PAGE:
Research Articles

Age Differences in Aggression in Bulgarian Primary School Age Children

Iva Ivanova Koprinkova-Ilieva*a


In order to study the age differences of the status of aggression from the beginning to the end of the primary school age, 244 typically developing Bulgarian children were examined with the adapted for Bulgarian population questionnaire for measurement of aggression and depression in primary school age children. The total sample was divided into 2 age groups: first graders’ group (6-8 years, Mean age = 6.99, SD = 0.189; N = 82; 42 girls) and fourth graders’ group (9-11 years; Mean age = 10.23, SD = 0.450; N = 162; 79 girls). It was suggested that age-related differences in aggression status were present in the age range considered. It was also assumed that there were some gender differences in the participants’ aggressive status. The results did not reveal any statistically significant differences between the two age groups in the mean aggression scores, suggesting no essential aggression change in this age period. As regards to the effect of the participant’s gender, some statistically significant differences between the age subgroups in the mean aggression scores were found, with the boys demonstrated higher aggression than girls, suggesting that the subjects’ sex was a factor with significant effect on the level of aggression in this age period.

Keywords: aggression, group differences, primary school age

Psychological Thought, 2019, Vol. 12(2),

Received: 2019-05-31. Accepted: 2019-09-04. Published (VoR): 2019-12-09.

Handling Editors: Marius Drugas, University of Oradea, Oradea, Romania; Stanislava Stoyanova, South-West University "Neofit Rilski", Blagoevgrad, Bulgaria

*Corresponding author at: Department of Psychology, South-West University “Neofit Rilski”, 66, Ivan Mihailov Street, 2700 Blagoevgrad, Bulgaria.

This is an open access article distributed under the terms of the Creative Commons Attribution License (, which permits unrestricted use, distribution, and reproduction in any medium, provided the original work is properly cited.

Establishing the aggression status in children in primary school age could improve our knowledge of the dynamics of its ontogenetic development. There has been little research conducted on the effects of age regarding the aggression in Bulgarian primary school age children (Boncheva, 2012; Boncheva, 2015; Stamatov, 2008). Boncheva (2012), Boncheva (2015) and Stamatov (2006), Stamatov (2008) suggest that aggression is present in children’s lives during this period but is not so pronounced (it does not emerge as a persistent personality characteristic) as in the next age period – upper school age1. However, both authors noted that among some pupils in the fourth grade it could still be assumed that the persistently aggressive behavior was affirmed in the early childhood. The previous studies on this issue were mostly related to examined samples among Bulgarian adolescents (Kalchev, 2012; Papazova & Antonova, 2012).

Primary school age (between 6-12 years) (Minchev, Bashovski, Banova, & Mincheva, 1996) is formulated as a period of middle childhood in English-American terminology (Mincheva, 2000) and it is relatively rarely studied in Bulgarian psychology2 (Minchev, Bashovski, Banova, & Mincheva, 1996; Mincheva, 2000; Stamatov, 2000). The middle childhood period is between 6 and 12 years of age (National Research Council (US) Panel to Review the Status of Basic Research on School-Age Children, 1984) and is expressed in a specific way – the early childhood is over and the scars of the adolescents have not been expressed. During this period some fundamental skills, such as literacy and scientific concepts are emerging and are becoming leading skills in the children’s development. To a large extent the role of the school is considered determinant of the formation of the child’s personality, as during the elementary school period the student also develops and improves skills and competences (communication skills, coping strategies) that determine his/her further development (Boyadzhieva & Miteva, 2008). The mental changes that occur in children during the considered age range are both cognitive and affective (Boyadzhieva & Miteva, 2008), but are not considered as intensive processes as in adolescence (Simmonds, Hallquist, Asato, & Luna, 2014).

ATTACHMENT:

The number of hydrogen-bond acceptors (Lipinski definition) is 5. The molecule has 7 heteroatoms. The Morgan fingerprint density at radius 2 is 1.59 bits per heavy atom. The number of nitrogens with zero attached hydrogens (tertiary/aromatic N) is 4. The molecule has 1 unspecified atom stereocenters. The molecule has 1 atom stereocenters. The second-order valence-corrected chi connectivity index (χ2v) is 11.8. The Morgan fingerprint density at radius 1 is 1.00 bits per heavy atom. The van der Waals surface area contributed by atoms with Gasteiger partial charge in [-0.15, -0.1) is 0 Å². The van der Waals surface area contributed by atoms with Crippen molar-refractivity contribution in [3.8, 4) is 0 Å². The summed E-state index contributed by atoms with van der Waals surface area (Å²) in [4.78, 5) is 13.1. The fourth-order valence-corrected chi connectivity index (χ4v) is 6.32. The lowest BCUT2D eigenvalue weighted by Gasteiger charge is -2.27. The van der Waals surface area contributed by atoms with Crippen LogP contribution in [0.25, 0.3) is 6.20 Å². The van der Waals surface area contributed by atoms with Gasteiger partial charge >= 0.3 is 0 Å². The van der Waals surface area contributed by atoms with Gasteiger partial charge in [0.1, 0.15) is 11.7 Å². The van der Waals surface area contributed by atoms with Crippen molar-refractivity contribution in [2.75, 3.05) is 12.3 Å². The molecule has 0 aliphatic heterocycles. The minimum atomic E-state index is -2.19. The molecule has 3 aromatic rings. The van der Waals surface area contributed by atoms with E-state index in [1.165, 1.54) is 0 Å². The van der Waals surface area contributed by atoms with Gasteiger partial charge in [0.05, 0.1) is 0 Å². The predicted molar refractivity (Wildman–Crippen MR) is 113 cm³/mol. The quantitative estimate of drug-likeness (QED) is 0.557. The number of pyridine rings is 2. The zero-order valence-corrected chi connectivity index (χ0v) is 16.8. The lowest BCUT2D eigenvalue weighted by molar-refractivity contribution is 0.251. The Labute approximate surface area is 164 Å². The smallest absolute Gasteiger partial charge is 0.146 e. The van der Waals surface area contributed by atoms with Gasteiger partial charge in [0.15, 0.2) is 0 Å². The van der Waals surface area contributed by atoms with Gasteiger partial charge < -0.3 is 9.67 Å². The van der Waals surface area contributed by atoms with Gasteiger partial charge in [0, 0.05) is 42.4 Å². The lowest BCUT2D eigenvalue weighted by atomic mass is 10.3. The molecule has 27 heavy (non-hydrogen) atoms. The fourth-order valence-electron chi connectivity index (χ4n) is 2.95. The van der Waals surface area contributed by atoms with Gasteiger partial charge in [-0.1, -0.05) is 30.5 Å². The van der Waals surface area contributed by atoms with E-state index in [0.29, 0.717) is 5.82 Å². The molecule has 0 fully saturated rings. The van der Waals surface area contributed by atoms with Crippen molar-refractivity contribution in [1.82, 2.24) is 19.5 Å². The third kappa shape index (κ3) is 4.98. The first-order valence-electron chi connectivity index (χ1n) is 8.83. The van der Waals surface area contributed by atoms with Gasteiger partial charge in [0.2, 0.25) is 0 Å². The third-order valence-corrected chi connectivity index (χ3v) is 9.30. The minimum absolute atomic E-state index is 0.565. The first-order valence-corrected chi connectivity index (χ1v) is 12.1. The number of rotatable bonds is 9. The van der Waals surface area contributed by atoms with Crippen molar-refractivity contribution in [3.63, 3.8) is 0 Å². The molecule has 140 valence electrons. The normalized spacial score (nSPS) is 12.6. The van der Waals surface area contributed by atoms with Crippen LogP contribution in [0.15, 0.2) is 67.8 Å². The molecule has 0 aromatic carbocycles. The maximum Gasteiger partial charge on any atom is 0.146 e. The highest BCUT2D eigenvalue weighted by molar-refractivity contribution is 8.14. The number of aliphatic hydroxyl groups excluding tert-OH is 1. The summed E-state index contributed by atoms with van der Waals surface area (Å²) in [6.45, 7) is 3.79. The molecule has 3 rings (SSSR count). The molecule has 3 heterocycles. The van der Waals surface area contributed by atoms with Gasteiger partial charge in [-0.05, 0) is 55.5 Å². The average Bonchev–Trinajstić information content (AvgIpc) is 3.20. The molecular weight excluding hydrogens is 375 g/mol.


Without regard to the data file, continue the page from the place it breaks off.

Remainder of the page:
Primary school age is a period in which profound changes in lifestyle occur for students that demand higher requirements that pre-school’s period. There is a significant change in cognitive abilities and the course of their development in the conditions of formal training. On the other hand, new vital tasks for performance are emerging in front of children. Personally, they are related to the social challenge of regulating their relationships and communication with peers and adults (Boncheva, 2012; Ganeva, 2016; Koprinkova-Ilieva, 2019), as well as to the task of learning how to regulate themselves in new contexts such as the classroom and the playground (Grenell, Praqer, Schaefer, Kross, Duckworth, & Carlson, 2018). In the social aspect (considered in the context of the school), they are associated with the intense course of the internalization of social norms and behavioral rules provoking expectations, both by adults (parents, teachers) and peers. These profound changes could induce children to an aggressive state/behavior.

Aggressiveness in school is seen as an expression of disaffection to new role of a pupil and is risky for the communication of children with parents, teachers and peers (Boyadzhieva & Miteva, 2008). Aggressive behavior in children is associated with the process of communication and in particular, the absorption of socially unacceptable patterns of communication is considered a premise for aggression (Boyadzhieva & Miteva, 2008).